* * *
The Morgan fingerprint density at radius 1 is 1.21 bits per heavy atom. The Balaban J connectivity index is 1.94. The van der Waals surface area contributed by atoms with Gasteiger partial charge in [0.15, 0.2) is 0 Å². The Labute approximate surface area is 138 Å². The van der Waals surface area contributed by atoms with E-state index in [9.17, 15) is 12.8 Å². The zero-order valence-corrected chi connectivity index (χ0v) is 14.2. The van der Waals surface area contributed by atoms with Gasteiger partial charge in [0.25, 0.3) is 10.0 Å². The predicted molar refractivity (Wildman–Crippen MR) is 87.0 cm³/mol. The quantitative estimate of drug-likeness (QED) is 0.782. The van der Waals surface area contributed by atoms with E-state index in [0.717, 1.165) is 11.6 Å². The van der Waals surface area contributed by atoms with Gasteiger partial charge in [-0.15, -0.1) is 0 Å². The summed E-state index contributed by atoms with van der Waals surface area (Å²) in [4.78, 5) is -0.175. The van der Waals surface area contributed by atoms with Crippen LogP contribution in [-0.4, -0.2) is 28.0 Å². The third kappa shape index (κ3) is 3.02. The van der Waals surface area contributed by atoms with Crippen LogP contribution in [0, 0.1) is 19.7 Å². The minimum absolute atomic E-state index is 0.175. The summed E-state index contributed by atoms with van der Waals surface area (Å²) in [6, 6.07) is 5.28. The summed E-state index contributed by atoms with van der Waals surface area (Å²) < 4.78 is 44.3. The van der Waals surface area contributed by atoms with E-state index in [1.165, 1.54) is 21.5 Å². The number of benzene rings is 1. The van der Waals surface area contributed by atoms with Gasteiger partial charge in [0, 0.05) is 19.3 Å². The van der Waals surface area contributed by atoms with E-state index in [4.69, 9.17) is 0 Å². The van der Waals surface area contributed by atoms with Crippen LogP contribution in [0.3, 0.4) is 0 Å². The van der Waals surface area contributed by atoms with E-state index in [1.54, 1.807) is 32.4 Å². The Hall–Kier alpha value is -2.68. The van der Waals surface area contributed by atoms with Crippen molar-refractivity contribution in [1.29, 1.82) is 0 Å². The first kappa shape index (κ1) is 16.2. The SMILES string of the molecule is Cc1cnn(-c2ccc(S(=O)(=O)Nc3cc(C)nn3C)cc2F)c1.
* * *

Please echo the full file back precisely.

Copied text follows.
The Morgan fingerprint density at radius 1 is 1.21 bits per heavy atom. The Balaban J connectivity index is 1.94. The van der Waals surface area contributed by atoms with Gasteiger partial charge in [0.15, 0.2) is 0 Å². The Labute approximate surface area is 138 Å². The van der Waals surface area contributed by atoms with E-state index in [9.17, 15) is 12.8 Å². The zero-order valence-corrected chi connectivity index (χ0v) is 14.2. The van der Waals surface area contributed by atoms with Gasteiger partial charge in [0.25, 0.3) is 10.0 Å². The predicted molar refractivity (Wildman–Crippen MR) is 87.0 cm³/mol. The quantitative estimate of drug-likeness (QED) is 0.782. The van der Waals surface area contributed by atoms with E-state index in [0.717, 1.165) is 11.6 Å². The van der Waals surface area contributed by atoms with Gasteiger partial charge in [-0.15, -0.1) is 0 Å². The summed E-state index contributed by atoms with van der Waals surface area (Å²) in [4.78, 5) is -0.175. The van der Waals surface area contributed by atoms with Crippen LogP contribution in [-0.4, -0.2) is 28.0 Å². The third kappa shape index (κ3) is 3.02. The van der Waals surface area contributed by atoms with Crippen LogP contribution in [0, 0.1) is 19.7 Å². The minimum absolute atomic E-state index is 0.175. The summed E-state index contributed by atoms with van der Waals surface area (Å²) in [6, 6.07) is 5.28. The summed E-state index contributed by atoms with van der Waals surface area (Å²) < 4.78 is 44.3. The van der Waals surface area contributed by atoms with E-state index in [1.165, 1.54) is 21.5 Å². The number of benzene rings is 1. The van der Waals surface area contributed by atoms with Gasteiger partial charge in [0, 0.05) is 19.3 Å². The van der Waals surface area contributed by atoms with E-state index in [4.69, 9.17) is 0 Å². The van der Waals surface area contributed by atoms with Crippen LogP contribution in [0.3, 0.4) is 0 Å². The van der Waals surface area contributed by atoms with E-state index in [1.54, 1.807) is 32.4 Å². The Hall–Kier alpha value is -2.68. The van der Waals surface area contributed by atoms with Crippen molar-refractivity contribution in [1.29, 1.82) is 0 Å². The first kappa shape index (κ1) is 16.2. The SMILES string of the molecule is Cc1cnn(-c2ccc(S(=O)(=O)Nc3cc(C)nn3C)cc2F)c1.